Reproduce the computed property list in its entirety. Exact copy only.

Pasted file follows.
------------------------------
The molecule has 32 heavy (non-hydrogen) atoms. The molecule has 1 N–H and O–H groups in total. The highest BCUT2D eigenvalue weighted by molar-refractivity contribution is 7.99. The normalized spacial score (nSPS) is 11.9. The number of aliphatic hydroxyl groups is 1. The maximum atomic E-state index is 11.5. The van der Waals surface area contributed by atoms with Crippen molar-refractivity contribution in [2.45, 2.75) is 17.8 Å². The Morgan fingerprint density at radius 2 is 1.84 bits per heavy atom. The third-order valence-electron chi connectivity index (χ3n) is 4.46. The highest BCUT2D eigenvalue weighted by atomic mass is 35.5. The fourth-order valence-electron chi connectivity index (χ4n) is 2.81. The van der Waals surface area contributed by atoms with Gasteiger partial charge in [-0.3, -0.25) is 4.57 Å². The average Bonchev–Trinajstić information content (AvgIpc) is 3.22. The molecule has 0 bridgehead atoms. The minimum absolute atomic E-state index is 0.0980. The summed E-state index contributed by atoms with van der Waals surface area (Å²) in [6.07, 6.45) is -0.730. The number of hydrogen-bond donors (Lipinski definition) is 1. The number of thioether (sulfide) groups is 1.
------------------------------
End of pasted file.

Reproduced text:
The molecule has 32 heavy (non-hydrogen) atoms. The molecule has 1 N–H and O–H groups in total. The highest BCUT2D eigenvalue weighted by molar-refractivity contribution is 7.99. The normalized spacial score (nSPS) is 11.9. The number of aliphatic hydroxyl groups is 1. The maximum atomic E-state index is 11.5. The van der Waals surface area contributed by atoms with Crippen molar-refractivity contribution in [2.45, 2.75) is 17.8 Å². The Morgan fingerprint density at radius 2 is 1.84 bits per heavy atom. The third-order valence-electron chi connectivity index (χ3n) is 4.46. The highest BCUT2D eigenvalue weighted by atomic mass is 35.5. The fourth-order valence-electron chi connectivity index (χ4n) is 2.81. The van der Waals surface area contributed by atoms with Gasteiger partial charge in [-0.3, -0.25) is 4.57 Å². The average Bonchev–Trinajstić information content (AvgIpc) is 3.22. The molecule has 0 bridgehead atoms. The minimum absolute atomic E-state index is 0.0980. The summed E-state index contributed by atoms with van der Waals surface area (Å²) in [6.07, 6.45) is -0.730. The number of hydrogen-bond donors (Lipinski definition) is 1. The number of thioether (sulfide) groups is 1.